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Lemon Gin Recipe.

lemons for lemon gin

Lemons for lemon gin


I went to New Zealand for the first time over 30 years ago and Lemon Gin was the pre dinner tipple in one of the houses that we visited. It came in gallon jars and was served neat in small tumblers. This was the first time I’d seen anyone pouring out drinks from such a large container. In this particular house the lemon gin jar doubled as a doorstop in the kitchen during the day.

I forgot all about lemon gin until my sister and I got into making sloe gin. We had made a heady investment of a case of gin and, after picking a vast sack full of sloes in freezing cold winds, decided to find another use for the remaining bottles. My sister found an old recipe for lemon gin; this stated that it would take three years to mature. I must admit I wasn’t keen on waiting three years.

My sister persuaded me to experiment. I did, after all, have five litres of sloe gin to see me through the long gap. I also liked the idea of travelling with a bottle of lemon gin in the boot of my car for three years (see method below).

We made a bottle each and, after a few months of rolling about in the boot of my car, I moved my bottle to the cottage larder where it slipped behind an old mixer and was forgotten. Four years later it was discovered and retrieved by a tall boyfriend who spent a lot of time in the larder as this was one of the few places that he could stand up in the cottage. The lemon peel had totally vanished. The liqueur was unbelievably good. A Dom Pérignon leap from the NZ brew. I hate to admit it but this is better than sloe gin and at least one notch up from our raspberry gin.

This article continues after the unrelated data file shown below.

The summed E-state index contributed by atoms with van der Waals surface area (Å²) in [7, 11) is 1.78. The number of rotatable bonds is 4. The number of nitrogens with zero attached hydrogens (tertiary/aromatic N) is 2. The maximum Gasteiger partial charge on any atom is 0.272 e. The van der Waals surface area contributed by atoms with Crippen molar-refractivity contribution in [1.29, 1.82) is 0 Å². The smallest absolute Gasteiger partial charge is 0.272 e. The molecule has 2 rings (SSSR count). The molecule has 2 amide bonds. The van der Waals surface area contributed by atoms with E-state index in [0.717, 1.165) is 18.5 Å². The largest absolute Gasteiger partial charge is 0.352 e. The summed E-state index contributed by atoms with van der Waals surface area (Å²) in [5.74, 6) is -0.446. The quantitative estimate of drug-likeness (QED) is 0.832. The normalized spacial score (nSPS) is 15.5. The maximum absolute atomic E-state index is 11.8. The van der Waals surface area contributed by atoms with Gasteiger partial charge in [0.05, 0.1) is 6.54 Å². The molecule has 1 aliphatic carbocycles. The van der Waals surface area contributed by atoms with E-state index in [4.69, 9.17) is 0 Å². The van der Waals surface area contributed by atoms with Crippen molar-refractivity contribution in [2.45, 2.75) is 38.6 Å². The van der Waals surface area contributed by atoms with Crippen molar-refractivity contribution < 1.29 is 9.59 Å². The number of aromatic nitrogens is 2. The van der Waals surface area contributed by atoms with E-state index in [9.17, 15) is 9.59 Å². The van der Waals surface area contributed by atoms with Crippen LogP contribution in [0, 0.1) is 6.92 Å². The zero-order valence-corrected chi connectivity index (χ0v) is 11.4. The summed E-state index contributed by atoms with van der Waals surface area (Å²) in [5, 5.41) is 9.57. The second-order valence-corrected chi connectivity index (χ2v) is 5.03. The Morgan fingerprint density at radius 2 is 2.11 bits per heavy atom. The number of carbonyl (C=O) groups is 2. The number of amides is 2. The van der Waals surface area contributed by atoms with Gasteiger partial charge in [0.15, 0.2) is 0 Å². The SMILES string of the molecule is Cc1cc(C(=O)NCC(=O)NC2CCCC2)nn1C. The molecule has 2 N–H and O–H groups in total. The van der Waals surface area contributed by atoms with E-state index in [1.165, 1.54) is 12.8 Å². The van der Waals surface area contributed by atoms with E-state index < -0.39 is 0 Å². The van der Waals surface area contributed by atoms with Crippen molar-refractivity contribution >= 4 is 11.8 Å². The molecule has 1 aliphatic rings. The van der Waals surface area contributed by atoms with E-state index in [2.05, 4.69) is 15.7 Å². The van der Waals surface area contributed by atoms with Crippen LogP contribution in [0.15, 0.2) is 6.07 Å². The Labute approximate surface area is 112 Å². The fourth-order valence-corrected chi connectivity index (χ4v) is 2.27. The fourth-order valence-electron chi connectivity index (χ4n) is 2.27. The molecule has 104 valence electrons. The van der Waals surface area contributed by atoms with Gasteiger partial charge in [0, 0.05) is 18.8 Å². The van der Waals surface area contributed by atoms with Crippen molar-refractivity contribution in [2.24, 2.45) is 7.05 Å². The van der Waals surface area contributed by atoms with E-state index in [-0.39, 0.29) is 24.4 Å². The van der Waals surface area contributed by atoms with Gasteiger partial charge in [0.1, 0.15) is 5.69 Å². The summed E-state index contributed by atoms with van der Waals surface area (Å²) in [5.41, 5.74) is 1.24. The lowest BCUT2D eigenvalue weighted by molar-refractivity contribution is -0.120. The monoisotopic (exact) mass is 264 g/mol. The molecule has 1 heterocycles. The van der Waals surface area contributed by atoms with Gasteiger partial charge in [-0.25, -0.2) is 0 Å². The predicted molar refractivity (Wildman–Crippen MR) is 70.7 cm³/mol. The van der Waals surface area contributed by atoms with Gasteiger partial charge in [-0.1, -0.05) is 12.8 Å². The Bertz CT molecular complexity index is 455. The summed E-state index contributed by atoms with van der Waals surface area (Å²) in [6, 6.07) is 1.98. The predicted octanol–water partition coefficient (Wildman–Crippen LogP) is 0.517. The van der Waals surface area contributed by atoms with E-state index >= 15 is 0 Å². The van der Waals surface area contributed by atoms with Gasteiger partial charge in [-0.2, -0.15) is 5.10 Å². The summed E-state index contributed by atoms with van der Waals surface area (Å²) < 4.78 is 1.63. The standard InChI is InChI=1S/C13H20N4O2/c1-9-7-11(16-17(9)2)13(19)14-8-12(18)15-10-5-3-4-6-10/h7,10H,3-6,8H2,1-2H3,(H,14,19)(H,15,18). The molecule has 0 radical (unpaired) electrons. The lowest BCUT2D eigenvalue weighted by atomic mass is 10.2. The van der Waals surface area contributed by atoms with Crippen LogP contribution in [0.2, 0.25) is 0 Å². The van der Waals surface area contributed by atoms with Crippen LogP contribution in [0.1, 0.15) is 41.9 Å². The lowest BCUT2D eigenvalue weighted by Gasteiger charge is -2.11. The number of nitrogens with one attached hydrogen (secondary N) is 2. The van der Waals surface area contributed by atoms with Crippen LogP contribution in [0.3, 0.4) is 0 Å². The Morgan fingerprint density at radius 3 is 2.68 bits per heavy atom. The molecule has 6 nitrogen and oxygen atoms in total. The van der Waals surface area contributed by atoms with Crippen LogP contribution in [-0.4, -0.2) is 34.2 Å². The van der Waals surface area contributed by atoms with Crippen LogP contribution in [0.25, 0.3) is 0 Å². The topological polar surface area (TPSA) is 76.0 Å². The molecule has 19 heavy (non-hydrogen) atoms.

When Danny arrived the remains of the lemon gin had been buried again. A couple of years ago he unearthed and secretly sampled it (this was an eleven year old vintage). He rushed upstairs, woke me up and insisted that lemon gin must be made every year from now on, in vast quantities.

If you are patient, have a surfeit of gin or want to produce something exceptional for best friends that drop by, try this recipe. It’s well worth the wait.

 

 

Lemon Gin Recipe.
Recipe Type: Liqueur
Author: Fiona Nevile
This takes years to mature but is probably the best of all fruit liqueurs
Ingredients
  • 1 litre bottle of medium quality gin – supermarket own brands are good
  • 200 g white granulated sugar
  • 3 unwaxed lemons (just the rind, avoiding the pith)
Instructions
  1. Make space in the bottle for the sugar and lemon by pouring off at least 200 ml of gin (reserve this).
  2. Gently pare the lemon rind from the lemon. Be really careful to avoid the bitter pith (at a pinch use a zester – although the results are not nearly as good).
  3. Add the peel to the bottle.
  4. Using a funnel add the sugar to the gin and shake well.
  5. Top up the bottle with the reserved gin. Find a use for the surplus (I usually mix myself a large gin and tonic at this stage).
  6. Label the bottle. Wrap it well (bubble wrap is ideal) and place securely in the boot of your car (The alcohol will not allow the bottle to freeze completely in cold weather).
  7. Drive the car hard for three years.
  8. Remove the bottle. Taste and taste again.
Notes

Tips and Tricks:

If you make this every year, within three years you will have lemon gin available annually. Danny has just told me that we have passed the two year mark.